Belkys Vigil thought the Bridgepoint Academy charter school would be a good fit for her son David, an energetic kindergartner with autism.
School administrators thought differently.
During a tour of Bridgepoint, Vigil was told the school had no specialist for children with disabilities, nor could it provide the special education services to which David is legally entitled.
Vigil then called Somerset Academy, another charter school in Southwest Miami-Dade. But an employee there told her that the school didnt have the resources her son would need, she said.
I would cry because it was constant rejection, Vigil said. Nobody wanted to take my son.
From South Dade to the northern reaches of Broward County, only a handful of students with profound disabilities make it into charter schools, according to a Miami Herald/StateImpact Florida analysis of student enrollment data. The trend holds true across the state, where 87 percent of charter schools dont serve any students with the most intense support needs.
Charter school operators say the students are often better off in private or district-run schools that have special education expertise. Though Somerset says it encourages all students to apply and that whoever answered Vigils call must have misspoken Bridgepoint Principal Maria Saunders said her small charter school does not have the capacity to serve children with severe autism.
Charter schools do not have the infrastructure and economies of scale to provide special programs to meet the needs of those children, said Michael Kooi, director of school choice programs at the Florida Department of Education.
Still, the trend is troubling to advocates of children with disabilities, who say charter schools are legally obligated to admit and educate students with the most intense support needs. Like traditional public schools, charter schools are funded by taxpayer dollars, and must abide by anti-discrimination laws and the federal Individuals with Disabilities Education Act. State law also says that students with disabilities shall have an equal opportunity of being selected for enrollment in a charter school.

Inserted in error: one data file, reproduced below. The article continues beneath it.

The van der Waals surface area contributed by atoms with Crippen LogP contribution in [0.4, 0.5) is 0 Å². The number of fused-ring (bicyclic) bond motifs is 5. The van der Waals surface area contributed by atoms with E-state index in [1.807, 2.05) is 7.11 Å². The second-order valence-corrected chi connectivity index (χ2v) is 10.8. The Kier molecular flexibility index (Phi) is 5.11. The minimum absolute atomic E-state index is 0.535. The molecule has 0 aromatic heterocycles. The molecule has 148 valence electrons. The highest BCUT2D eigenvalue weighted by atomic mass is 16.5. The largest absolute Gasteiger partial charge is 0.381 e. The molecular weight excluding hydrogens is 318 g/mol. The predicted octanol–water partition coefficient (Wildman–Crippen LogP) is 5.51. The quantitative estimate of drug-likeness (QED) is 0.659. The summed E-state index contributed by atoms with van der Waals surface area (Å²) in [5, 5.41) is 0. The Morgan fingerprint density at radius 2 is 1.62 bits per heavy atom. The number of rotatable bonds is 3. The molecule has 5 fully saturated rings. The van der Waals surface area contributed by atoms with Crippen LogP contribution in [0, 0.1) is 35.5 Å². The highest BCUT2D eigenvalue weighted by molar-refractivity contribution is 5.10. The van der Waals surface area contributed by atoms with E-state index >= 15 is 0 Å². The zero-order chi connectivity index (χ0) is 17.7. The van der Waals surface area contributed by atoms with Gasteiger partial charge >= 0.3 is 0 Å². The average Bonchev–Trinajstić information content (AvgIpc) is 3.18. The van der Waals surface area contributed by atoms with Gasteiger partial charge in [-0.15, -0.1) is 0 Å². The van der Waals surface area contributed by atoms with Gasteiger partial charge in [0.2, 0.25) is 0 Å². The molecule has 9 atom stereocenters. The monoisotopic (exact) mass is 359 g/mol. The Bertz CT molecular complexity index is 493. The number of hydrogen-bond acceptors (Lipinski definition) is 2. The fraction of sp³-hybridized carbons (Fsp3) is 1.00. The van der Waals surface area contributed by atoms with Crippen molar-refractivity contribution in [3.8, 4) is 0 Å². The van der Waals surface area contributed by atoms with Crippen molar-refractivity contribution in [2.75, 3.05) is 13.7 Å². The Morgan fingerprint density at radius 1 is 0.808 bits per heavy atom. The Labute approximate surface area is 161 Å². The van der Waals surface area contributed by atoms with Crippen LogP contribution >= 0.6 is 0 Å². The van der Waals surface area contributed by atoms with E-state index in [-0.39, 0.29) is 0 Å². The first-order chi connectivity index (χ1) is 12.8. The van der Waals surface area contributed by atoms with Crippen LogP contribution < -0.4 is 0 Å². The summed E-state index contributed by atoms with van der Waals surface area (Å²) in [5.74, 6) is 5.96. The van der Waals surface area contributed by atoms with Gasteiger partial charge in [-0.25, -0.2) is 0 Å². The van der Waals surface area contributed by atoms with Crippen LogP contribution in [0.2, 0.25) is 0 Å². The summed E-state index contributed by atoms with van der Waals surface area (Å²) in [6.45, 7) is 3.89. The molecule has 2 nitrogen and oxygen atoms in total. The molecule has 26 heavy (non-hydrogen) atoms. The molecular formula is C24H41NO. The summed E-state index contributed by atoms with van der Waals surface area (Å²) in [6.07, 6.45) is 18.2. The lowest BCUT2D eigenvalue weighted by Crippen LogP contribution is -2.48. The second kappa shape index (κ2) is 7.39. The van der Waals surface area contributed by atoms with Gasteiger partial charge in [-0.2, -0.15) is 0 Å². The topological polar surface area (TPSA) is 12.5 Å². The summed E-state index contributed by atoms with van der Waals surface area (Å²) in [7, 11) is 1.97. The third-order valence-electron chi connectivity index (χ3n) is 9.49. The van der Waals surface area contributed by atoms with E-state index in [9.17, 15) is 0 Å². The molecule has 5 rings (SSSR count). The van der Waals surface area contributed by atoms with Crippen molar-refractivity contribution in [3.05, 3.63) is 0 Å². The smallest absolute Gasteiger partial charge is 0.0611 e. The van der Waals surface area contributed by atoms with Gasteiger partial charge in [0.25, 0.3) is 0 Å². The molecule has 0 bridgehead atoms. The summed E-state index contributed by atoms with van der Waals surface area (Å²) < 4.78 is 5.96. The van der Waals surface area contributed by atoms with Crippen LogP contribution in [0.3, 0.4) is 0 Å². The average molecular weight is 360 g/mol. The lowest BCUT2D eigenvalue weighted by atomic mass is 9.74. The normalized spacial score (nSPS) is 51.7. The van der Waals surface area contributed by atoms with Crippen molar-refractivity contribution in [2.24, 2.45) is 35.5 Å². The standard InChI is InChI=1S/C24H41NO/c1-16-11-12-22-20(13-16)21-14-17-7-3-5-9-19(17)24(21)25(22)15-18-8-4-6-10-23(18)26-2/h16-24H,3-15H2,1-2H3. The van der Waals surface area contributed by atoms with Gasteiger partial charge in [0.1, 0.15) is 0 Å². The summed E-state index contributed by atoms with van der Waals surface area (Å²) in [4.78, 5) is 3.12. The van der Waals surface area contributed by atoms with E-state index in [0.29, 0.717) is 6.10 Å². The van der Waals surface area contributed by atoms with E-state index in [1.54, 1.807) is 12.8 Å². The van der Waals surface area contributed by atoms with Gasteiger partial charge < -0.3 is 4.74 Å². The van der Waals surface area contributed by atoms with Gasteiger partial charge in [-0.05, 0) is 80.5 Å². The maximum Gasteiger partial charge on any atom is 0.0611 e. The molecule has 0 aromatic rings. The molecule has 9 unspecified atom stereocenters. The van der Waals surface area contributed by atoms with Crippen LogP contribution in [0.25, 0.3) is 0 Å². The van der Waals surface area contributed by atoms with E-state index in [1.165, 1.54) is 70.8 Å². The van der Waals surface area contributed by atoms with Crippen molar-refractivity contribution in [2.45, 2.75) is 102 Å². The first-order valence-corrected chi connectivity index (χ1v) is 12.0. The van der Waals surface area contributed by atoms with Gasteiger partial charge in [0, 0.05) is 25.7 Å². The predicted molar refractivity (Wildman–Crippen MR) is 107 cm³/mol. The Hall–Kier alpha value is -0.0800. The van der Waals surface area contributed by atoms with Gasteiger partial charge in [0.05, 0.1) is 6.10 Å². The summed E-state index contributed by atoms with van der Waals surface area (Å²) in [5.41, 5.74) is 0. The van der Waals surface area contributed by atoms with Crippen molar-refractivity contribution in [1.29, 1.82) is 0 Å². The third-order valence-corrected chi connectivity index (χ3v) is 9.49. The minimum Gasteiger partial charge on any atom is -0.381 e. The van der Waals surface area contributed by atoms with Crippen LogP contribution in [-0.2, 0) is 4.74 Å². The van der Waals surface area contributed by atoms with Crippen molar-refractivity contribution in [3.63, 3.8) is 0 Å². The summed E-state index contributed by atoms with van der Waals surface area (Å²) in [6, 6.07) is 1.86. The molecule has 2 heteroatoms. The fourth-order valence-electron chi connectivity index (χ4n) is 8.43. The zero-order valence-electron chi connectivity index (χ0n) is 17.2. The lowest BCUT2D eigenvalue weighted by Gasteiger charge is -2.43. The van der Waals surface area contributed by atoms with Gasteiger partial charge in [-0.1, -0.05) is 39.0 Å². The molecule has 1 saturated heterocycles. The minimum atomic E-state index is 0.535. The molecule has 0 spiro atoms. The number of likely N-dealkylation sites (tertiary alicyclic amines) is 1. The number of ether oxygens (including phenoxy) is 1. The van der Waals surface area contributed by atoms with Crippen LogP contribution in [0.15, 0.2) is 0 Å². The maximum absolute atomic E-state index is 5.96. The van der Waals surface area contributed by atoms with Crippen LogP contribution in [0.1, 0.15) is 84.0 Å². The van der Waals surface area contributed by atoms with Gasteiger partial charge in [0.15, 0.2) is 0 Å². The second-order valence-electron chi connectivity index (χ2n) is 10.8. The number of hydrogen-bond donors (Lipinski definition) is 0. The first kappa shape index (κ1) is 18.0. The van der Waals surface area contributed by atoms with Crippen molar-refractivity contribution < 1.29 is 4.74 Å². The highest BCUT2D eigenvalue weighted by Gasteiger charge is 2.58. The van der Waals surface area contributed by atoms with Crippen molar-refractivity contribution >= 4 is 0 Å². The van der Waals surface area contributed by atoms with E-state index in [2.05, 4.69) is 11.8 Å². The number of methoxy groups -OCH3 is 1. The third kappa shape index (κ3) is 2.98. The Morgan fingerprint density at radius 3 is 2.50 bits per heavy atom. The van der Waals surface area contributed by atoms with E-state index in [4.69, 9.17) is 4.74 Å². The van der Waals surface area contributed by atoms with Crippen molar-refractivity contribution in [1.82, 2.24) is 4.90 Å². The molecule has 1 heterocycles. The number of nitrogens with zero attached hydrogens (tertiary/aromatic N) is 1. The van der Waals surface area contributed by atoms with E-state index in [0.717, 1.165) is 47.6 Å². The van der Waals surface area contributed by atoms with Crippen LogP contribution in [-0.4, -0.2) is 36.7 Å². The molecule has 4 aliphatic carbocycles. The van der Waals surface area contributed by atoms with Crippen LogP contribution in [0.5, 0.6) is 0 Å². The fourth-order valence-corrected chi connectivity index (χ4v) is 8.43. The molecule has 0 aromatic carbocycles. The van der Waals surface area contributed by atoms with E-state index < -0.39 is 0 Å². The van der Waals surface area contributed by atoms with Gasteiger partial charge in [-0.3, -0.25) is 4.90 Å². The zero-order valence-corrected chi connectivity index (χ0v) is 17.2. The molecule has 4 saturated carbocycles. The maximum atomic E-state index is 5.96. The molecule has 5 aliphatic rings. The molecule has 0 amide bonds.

Charter schools were supposed to provide a choice for parents, said Isabel Garcia, executive director of Parent to Parent of Miami, a nonprofit organization that provides support to families with special needs children. Unfortunately, charter schools are not a choice option for children with disabilities.
When it comes to children with less acute disabilities such as learning disorders, South Florida charter schools enroll numbers proportionate to the local school districts.
Yet in Miami-Dade, only two out of 109 charter schools serve children with more profound disabilities like autism and cerebral palsy. One is a specialized school for children with developmental delays, the other for children with autism.
In Miami-Dades traditional public school system, 59 percent of schools serve students with the most intensive support needs, records show.
In Broward County, 9 percent of charter schools enroll students with the greatest support needs, compared with 80 percent of traditional public schools, according to a school district enrollment analysis.
The trend has also been observed in New York, Los Angeles and New Orleans, where the few children with intense support needs who are in charter schools are clustered in schools that specialize in their disabilities.